The Simple Basics of Mutual Funds

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The Simple Basics of Mutual FundsWould learning the simple basics of mutual funds help you better understand how investing works?

The overall picture painted by the media regarding the stock market lead many to believe investing is a complicated craft.

All that stress and potential money loss is just too much for the regular Joe to handle!

Contrary to popular belief though, investing isn’t all that scary! In fact, there are several ways you can invest your money, starting as small as you’d like.

THE SIMPLE BASICS OF MUTUAL FUNDS

What are mutual funds?

A mutual fund is a pretty standard investment vehicle.

The way it works is: people (individual investors, organizations, companies) pool their money together, which is later invested in a variety of stocks, bonds and other types of securities.

Mutual funds are among the least stressful ways to invest and can provide a steady growth of investors’ wealth.

How do mutual funds work?

The money pulled together by investors are used to buy a variety of securities. But who exactly is responsible for these decisions?

Mutual funds are handled by a professional manager.

Each investor has certain goals they would like to meet, and it’s the money manager’s job to invest the money accordingly.

The great advantage of having someone handle your investments, is you don’t have to stress out about which stocks to buy or how to handle your securities!

Your portfolio will be professionally managed, so you can sit back and relax while enjoying your dividends and the diversity of your investments.

By the way, your earnings are subject to tax. However, should you choose to top off your retirement savings, you can benefit from tax free investment income!

The bad news though, is a professional portfolio manages costs money.

While their expertise is certainly appreciated, it doesn’t come cheap. Management costs and additional fees can quickly add up.

What are the costs associated with mutual funds?

Most funds range between $1,000 – $5,000 as a minimum initial investment.

However, there are plenty of mutual funds you can start investing in with as little as $50. Sometimes even less.

You can start investing either by buying them as you would buy stocks, through your brokerage account, or simply give your broker a call and inform them of your intentions. They’ll know how to guide you from there on.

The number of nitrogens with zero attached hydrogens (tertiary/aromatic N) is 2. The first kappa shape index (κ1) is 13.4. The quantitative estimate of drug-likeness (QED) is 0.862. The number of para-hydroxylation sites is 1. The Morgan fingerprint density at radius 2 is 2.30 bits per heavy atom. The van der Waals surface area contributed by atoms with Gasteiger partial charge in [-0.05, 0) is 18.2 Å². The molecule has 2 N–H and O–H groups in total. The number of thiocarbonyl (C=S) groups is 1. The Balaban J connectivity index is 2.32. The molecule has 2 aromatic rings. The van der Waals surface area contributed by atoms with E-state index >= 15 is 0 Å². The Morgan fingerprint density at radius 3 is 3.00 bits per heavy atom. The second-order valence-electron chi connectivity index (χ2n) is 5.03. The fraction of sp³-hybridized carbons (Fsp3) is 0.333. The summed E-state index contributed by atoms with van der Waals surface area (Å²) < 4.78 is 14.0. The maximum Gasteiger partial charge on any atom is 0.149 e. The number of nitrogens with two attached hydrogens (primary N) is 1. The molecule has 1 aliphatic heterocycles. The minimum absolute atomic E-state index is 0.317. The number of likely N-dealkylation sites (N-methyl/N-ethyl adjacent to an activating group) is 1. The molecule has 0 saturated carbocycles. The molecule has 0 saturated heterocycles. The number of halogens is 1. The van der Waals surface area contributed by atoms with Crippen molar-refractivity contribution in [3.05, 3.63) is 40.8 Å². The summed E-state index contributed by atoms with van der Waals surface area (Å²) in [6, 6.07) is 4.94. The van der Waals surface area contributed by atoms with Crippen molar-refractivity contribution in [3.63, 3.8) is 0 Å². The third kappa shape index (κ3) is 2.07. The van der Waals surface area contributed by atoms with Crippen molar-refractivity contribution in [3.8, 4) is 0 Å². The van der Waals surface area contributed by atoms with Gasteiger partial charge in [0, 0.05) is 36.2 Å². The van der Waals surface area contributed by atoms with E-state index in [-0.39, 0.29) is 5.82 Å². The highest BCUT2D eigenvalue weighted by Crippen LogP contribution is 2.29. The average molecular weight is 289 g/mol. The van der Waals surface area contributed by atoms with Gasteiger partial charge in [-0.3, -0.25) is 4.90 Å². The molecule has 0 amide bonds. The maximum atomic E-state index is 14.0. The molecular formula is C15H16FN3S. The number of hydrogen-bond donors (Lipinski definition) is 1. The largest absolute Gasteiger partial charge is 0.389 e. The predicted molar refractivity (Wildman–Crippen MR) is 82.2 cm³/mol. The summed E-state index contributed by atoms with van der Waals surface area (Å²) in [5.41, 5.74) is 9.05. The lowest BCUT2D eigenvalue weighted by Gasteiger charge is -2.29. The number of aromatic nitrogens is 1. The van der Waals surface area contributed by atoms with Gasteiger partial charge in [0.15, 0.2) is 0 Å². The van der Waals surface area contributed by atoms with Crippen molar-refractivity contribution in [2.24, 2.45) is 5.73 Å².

Alternatively, you can buy your securities directly from Mutual Fund Companies. By registering with them, you can start investing in more specific mutual funds or funds that are part of a larger family.

Aside from the costs of your initial investments, you’ll be asked to pay commissions or fees required to buy certain shares.

The costs associated with buying or selling mutual funds are called sales loads.

The most common sales load types include front end loads (or sales charge), back end loads (deferred sales charge) or no load mutual funds.

Front end loads are deducted from the initial investment amount and, implicitly, reduce the size of your investment.

Back end loads, on the other hand, are fees investors have to pay when they sell their shares. This translates into a decrease in the share’s value.

No load funds imply no commissions or fees when the mutual funds are are sold. This, of course, occurs only when shares are sold directly by the company, without intermediaries.

Clearly, the most convenient mutual funds to buy are those that don’t imply sales loads! If you start learning about investing, you might one day be ready to handle your own portfolio and avoid hefty, unnecessary fees.

Other costs associated with mutual funds include management or account fees. Typically, these are charged periodically and are paid to the professional adviser responsible with portfolio management.

In a nutshell, the combined costs associated with mutual funds can be overwhelming. Before investing in mutual funds, make sure all fees and commissions are worth it!

Is it worth investing in mutual funds?

The mutual funds market represents a varied form of investment. It’s no secret, this is a very expensive way to invest! But sometimes choosing the right mutual funds could be worth it.

In simple terms, there are a few basic types of mutual funds: equity funds (that invest in stocks), fixed-income funds (that invest in bonds), balanced funds (that invest in both stocks and bonds), money market funds (lower risk investments, but with lower returns).

Other types of mutual funds exist and have, more or less, the characteristics of these basic types combined.

With that being said, deciding whether or not investing in mutual funds is worth it deserves a serious in depth analysis.

Are you looking to generate an alternative to your retirement plan? Your goals should focus on long term investments. Equity mutual funds should be the ones to concentrate on.

Are you looking to reach a financial goal over the next few years? Look for the best mutual funds for short or medium term goals. In which case, bond and balanced funds should be your main focus.

If you manage to pick the mutual funds with the lowest fees that best match your goals, investing in mutual funds could be a good idea. Otherwise, you might be better off looking for alternatives.

The most important factor to consider is finding the right type of fund to match your investment goals.

Before deciding, make sure to consult with a financial advisor.

Have you ever invested in mutual funds? Was is worth it or do you regret your decision?